Şentürk Uzun, Turkey’s former ambassador to Ghana, has been put in pretrial detention over his alleged links with the Gülen movement on Saturday. Detained on July 26 in İstanbul’s Kadıköy district as part of an investigation into the Gülen movement, Uzun was arrested on accusations of membership in a terrorist organization.
It was reported that Uzun has been under investigation due to his alleged use of ByLock, a mobile app that Turkish authorities claim to be the top communication tool among the alleged followers of the Gülen movement. A former deputy governor in Ankara, Uzun served as Turkey’s ambassador to Ghana from September 2013 to August 2014.
Turkey’s foreign ministry has branded almost 500 of its employees as ‘terrorists’ without any judicial proceedings and purged them from the government with a total disregard to a due process and right to a defense.
The bulk of the purged is composed of diplomats which was declared as 394 according to official documents presented to the Parliament by Foreign Minister Mevlüt Çavuşoğlu. That corresponds to 33 percent of all diplomats employed at the ministry which had 1,202 career diplomats at the end of 2015.
In other words, Turkish government has suddenly decided to consider one-third of its diplomats as “terrorists” or “people affiliated and associated with terrorists” in the aftermath of the controversial coup bid of July 15, 2016 for which the opposition claimed is ‘controlled operation’ by the government.
The branding of hundreds of Turkish diplomats as ‘terrorists’ without an effective judicial and administrative probes drew the ire of human rights organizations that lambasted Turkish government for mass rights violations in breach of Turkey’s international obligations.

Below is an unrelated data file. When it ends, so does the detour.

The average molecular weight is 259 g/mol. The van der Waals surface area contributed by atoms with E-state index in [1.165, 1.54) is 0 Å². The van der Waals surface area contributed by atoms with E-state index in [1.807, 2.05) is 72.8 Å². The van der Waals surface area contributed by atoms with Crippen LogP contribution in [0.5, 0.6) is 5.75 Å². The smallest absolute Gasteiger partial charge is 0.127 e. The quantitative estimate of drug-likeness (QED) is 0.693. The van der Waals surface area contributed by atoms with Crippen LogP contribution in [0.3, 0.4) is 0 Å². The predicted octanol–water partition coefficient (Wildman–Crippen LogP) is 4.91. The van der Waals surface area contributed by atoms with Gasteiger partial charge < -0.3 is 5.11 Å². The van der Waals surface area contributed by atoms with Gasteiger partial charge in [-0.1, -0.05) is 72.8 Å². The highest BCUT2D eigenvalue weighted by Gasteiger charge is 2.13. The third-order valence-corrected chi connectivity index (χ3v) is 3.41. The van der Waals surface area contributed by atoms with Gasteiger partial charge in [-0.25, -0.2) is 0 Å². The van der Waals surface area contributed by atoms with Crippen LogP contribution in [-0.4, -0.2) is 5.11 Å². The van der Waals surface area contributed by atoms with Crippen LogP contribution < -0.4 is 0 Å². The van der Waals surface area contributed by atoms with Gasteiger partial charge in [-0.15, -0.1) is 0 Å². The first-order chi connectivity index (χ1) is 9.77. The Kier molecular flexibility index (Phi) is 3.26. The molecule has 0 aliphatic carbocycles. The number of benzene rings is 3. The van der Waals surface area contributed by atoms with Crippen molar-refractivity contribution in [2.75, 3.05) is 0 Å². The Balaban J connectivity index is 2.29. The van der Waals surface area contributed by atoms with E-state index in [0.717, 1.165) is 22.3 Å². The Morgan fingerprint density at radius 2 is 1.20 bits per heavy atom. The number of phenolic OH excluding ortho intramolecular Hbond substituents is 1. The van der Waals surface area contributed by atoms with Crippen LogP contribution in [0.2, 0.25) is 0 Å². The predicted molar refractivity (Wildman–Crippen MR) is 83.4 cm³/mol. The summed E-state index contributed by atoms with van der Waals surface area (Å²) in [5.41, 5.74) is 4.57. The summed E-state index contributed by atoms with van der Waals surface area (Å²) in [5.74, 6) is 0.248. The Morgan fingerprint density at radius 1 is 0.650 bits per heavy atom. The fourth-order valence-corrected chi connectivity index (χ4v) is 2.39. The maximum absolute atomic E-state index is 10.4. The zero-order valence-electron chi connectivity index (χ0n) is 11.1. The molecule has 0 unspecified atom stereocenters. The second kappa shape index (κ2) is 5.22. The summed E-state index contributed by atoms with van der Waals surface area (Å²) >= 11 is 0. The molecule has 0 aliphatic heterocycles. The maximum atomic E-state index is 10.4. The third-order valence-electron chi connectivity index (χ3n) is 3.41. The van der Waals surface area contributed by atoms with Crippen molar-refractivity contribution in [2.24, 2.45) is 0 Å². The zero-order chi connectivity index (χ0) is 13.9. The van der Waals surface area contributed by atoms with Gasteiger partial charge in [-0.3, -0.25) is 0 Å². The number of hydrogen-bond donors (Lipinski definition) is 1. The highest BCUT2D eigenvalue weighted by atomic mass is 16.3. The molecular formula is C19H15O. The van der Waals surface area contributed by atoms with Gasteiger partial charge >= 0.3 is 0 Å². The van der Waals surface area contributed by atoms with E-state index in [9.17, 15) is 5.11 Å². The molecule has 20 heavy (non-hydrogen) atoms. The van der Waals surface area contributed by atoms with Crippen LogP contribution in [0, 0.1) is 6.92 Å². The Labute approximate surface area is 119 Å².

According to Çavuşoğlu’s statement, 96 employees who are not diplomats were also purged from the foreign ministry, bringing the total of dismissed to 490.
The purged diplomats had entered into foreign service between the years of 1992 and 2016. Some of the dismissed diplomats were later arrested on trumped up charges. Among jailed diplomats include three prominent ambassadors Gürcan Balık (a top diplomat who worked as chief foreign policy adviser to former President Abdullah Gül and special adviser to former Foreign Minister Ahmet Davutoğlu), Tuncay Babalı (former ambassador to Canada, deputy chief of cabinet to President Ahmet Necdet Sezer, and a fellow at the Harvard Weatherhead Center for International Affairs) and Ali Fındık (former ambassador to Costa Rica).
Turkey survived a controversial military coup attempt on July 15, 2016 that killed 249 people. Immediately after the putsch, the Justice and Development Party (AKP) government along with Turkey’s autocratic President Recep Tayyip Erdoğan pinned the blame on the Gülen movement.
Fethullah Gülen, who inspired the movement, strongly denied having any role in the failed coup and called for an international investigation into it, but President Erdoğan — calling the coup attempt “a gift from God” — and the government initiated a widespread purge aimed at cleansing sympathizers of the movement from within state institutions, dehumanizing its popular figures and putting them in custody.
Turkey has suspended or dismissed more than 150,000 judges, teachers, police and civil servants since July 15. Turkey’s Justice Ministry announced on July 13 that 50,510 people have been arrested and 169,013 have been the subject of legal proceedings on coup charges since the failed coup. (SCF with turkeypurge.com)